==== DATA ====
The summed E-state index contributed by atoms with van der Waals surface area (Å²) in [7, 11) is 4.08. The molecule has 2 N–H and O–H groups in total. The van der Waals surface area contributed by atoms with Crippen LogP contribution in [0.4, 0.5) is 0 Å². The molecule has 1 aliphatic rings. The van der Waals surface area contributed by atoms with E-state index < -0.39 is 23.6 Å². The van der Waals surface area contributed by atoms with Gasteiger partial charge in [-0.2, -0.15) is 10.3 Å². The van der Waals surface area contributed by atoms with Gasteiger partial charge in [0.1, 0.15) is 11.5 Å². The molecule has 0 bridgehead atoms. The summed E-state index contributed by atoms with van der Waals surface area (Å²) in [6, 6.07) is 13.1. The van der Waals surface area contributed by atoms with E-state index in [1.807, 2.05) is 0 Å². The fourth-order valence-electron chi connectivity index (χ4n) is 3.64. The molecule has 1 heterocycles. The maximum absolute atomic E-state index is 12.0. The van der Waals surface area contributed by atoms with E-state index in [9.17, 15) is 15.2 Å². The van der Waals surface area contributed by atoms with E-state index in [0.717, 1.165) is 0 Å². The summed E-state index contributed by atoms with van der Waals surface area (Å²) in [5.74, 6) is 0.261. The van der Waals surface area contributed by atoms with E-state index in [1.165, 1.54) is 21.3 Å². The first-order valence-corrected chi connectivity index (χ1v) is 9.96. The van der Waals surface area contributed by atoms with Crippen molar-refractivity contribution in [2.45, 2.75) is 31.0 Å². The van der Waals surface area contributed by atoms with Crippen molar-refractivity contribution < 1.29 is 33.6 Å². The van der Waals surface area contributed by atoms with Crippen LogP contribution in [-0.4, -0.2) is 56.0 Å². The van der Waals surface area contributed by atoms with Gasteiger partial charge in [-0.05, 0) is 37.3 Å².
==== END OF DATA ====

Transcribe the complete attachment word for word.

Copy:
The summed E-state index contributed by atoms with van der Waals surface area (Å²) in [7, 11) is 4.08. The molecule has 2 N–H and O–H groups in total. The van der Waals surface area contributed by atoms with Crippen LogP contribution in [0.4, 0.5) is 0 Å². The molecule has 1 aliphatic rings. The van der Waals surface area contributed by atoms with E-state index < -0.39 is 23.6 Å². The van der Waals surface area contributed by atoms with Gasteiger partial charge in [-0.2, -0.15) is 10.3 Å². The van der Waals surface area contributed by atoms with Gasteiger partial charge in [0.1, 0.15) is 11.5 Å². The molecule has 0 bridgehead atoms. The summed E-state index contributed by atoms with van der Waals surface area (Å²) in [6, 6.07) is 13.1. The van der Waals surface area contributed by atoms with E-state index in [1.807, 2.05) is 0 Å². The fourth-order valence-electron chi connectivity index (χ4n) is 3.64. The molecule has 1 heterocycles. The maximum absolute atomic E-state index is 12.0. The van der Waals surface area contributed by atoms with E-state index in [9.17, 15) is 15.2 Å². The van der Waals surface area contributed by atoms with E-state index in [0.717, 1.165) is 0 Å². The summed E-state index contributed by atoms with van der Waals surface area (Å²) in [5.74, 6) is 0.261. The van der Waals surface area contributed by atoms with E-state index in [1.165, 1.54) is 21.3 Å². The first-order valence-corrected chi connectivity index (χ1v) is 9.96. The van der Waals surface area contributed by atoms with Crippen molar-refractivity contribution in [2.45, 2.75) is 31.0 Å². The van der Waals surface area contributed by atoms with Crippen molar-refractivity contribution < 1.29 is 33.6 Å². The van der Waals surface area contributed by atoms with Crippen LogP contribution in [-0.4, -0.2) is 56.0 Å². The van der Waals surface area contributed by atoms with Gasteiger partial charge in [-0.05, 0) is 37.3 Å².